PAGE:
Millennial Manners: Culinary prowess and hospitality go hand-in-hand

Columnist Ben Jarzombek explains why it’s worth knowing how to cook a good meal.

There are two types of cooking that we all do: cooking out of necessity and cooking because we want to. While it’s true that both ultimately stem from a need to eat, the two could not be more different.

In my life, I’ve met more people who cook because they have to, not because they want to. Usually, people feel that cooking takes too much time, is too hard or is just not that interesting. For me, cooking is one of my favorite activities.

Though I genuinely enjoy the art of cooking, it hasn’t always been that way. When I started to cook by myself, it stemmed from the need to eat, but also the desire to eat real meals instead of whatever was on hand. Somewhere in that dilemma, I found a level of enjoyment from the act of cooking. When I’m cooking, everything else fades away. I’m focused on creating something that I, and others, am able to enjoy. I put my phone far away, turn on music and completely tune out the rest of the world.

I also learned that cooking serves as much more than a way to unwind at the end of a long day. In my opinion, learning to cook well is necessary for any young person. It is one of the ultimate signs of good hospitality and good manners, and I can tell you that I’ve never met a single person who sees the ability to cook as an undesirable skill. Cooking takes practice and patience; almost anyone who has cooked can tell you that you won’t always get it right. However, having a few recipes on hand that you can make well every time can really set you apart.

I did not grow up in a home where we entertained frequently. If unexpected company ever came, it was much to the dismay of my mother, who believed that a few piles of magazines and mail on the counter was enough to convince anyone I’d bring home that we all lived in an episode of Hoarders. When we did host company, though, my parents taught me a lot about what it means to show good hospitality. The center of good hospitality, unsurprisingly, is usually food.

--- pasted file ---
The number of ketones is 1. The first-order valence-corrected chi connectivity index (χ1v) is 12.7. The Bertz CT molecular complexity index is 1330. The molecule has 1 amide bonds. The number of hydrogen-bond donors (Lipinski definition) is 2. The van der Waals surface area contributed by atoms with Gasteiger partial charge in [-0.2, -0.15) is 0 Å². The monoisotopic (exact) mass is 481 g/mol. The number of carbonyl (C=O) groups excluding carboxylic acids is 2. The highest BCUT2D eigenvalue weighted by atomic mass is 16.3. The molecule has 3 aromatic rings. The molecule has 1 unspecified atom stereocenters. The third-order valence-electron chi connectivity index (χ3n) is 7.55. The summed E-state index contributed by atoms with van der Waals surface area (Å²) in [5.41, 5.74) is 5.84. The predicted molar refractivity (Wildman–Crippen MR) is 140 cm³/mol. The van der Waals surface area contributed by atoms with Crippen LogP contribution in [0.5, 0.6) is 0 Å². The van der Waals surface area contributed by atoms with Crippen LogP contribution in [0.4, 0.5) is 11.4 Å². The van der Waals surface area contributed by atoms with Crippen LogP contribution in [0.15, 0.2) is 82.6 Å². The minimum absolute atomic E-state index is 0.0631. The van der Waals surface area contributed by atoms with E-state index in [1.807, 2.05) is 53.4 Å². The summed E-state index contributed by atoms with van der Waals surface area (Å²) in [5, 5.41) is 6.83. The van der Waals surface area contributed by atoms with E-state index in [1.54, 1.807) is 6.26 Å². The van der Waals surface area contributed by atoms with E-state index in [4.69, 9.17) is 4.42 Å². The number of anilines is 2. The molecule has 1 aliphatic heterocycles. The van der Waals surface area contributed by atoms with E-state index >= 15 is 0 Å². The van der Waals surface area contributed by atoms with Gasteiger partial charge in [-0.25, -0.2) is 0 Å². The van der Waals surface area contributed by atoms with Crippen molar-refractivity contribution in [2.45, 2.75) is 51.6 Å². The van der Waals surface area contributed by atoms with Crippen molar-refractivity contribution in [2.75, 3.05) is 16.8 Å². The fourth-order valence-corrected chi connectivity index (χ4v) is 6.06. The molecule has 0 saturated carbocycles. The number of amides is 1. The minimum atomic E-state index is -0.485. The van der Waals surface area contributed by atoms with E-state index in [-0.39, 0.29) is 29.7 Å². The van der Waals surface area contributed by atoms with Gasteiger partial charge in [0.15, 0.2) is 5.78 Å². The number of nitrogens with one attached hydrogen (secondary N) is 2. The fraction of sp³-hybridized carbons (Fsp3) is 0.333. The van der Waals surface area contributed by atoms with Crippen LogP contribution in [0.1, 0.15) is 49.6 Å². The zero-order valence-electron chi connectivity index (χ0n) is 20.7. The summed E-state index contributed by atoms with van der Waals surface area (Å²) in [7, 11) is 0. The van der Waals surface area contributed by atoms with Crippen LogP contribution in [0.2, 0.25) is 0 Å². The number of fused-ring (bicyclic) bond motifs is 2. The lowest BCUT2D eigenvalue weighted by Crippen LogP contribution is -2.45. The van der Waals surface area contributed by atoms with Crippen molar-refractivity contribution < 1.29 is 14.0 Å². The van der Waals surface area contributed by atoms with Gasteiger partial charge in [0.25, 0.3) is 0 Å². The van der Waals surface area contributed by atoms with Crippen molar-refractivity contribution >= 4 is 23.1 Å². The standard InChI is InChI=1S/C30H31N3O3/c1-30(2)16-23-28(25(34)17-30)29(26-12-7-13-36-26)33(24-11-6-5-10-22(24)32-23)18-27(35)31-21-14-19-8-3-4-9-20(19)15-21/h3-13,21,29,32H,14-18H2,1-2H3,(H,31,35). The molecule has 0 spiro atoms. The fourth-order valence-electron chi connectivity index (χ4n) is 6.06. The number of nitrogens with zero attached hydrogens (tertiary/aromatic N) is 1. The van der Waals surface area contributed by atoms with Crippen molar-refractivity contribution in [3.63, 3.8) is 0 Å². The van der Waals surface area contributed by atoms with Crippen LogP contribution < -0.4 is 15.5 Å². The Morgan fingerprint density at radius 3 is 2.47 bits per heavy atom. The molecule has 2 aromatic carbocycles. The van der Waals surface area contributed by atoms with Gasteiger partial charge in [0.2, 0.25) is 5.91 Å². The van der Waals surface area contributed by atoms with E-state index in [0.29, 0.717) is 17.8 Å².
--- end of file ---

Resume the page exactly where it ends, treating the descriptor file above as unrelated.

Personally, I don’t see good hospitality as something where “it’s the thought that counts” applies. When cooking, it’s all in the details. Whether you’re throwing something together for your friends instead of a bowl of chips or cooking a full dinner because your family is in town and they don’t actually believe you cook for yourself, it’s important to really take the time and be deliberate in your work. Making a great meal is both a science and an art: To a degree, the proportions and directions are imperative in creating a dish, but sometimes you just have to do what feels (and looks) right.

I’m no Iron Chef, but I can happily say I feel confident in my cooking skills and always want to learn more. While I’m not going to say that everyone will find joy in cooking, I think that everyone should learn to cook well. It’s an invaluable skill that, when used in a social setting, reflects well on your abilities as a host and adult.

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